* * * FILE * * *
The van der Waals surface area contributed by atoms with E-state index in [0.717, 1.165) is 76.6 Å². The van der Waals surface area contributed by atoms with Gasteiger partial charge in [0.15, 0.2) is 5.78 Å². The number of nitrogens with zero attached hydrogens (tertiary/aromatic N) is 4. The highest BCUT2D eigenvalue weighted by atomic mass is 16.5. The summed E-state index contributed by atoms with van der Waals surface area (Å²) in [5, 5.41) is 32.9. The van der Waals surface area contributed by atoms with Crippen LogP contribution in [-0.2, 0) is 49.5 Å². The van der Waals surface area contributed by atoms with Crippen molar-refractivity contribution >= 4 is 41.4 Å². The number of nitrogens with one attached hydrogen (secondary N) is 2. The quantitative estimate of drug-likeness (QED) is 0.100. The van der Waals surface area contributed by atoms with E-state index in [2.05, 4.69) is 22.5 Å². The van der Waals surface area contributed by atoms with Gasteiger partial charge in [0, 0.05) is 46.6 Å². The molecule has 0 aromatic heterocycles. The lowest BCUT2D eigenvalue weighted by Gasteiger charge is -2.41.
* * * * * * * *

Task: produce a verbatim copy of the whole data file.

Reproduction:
The van der Waals surface area contributed by atoms with E-state index in [0.717, 1.165) is 76.6 Å². The van der Waals surface area contributed by atoms with Gasteiger partial charge in [0.15, 0.2) is 5.78 Å². The number of nitrogens with zero attached hydrogens (tertiary/aromatic N) is 4. The highest BCUT2D eigenvalue weighted by atomic mass is 16.5. The summed E-state index contributed by atoms with van der Waals surface area (Å²) in [5, 5.41) is 32.9. The van der Waals surface area contributed by atoms with Crippen LogP contribution in [-0.2, 0) is 49.5 Å². The van der Waals surface area contributed by atoms with Crippen molar-refractivity contribution >= 4 is 41.4 Å². The number of nitrogens with one attached hydrogen (secondary N) is 2. The quantitative estimate of drug-likeness (QED) is 0.100. The van der Waals surface area contributed by atoms with E-state index in [2.05, 4.69) is 22.5 Å². The van der Waals surface area contributed by atoms with Gasteiger partial charge in [0, 0.05) is 46.6 Å². The molecule has 0 aromatic heterocycles. The lowest BCUT2D eigenvalue weighted by Gasteiger charge is -2.41.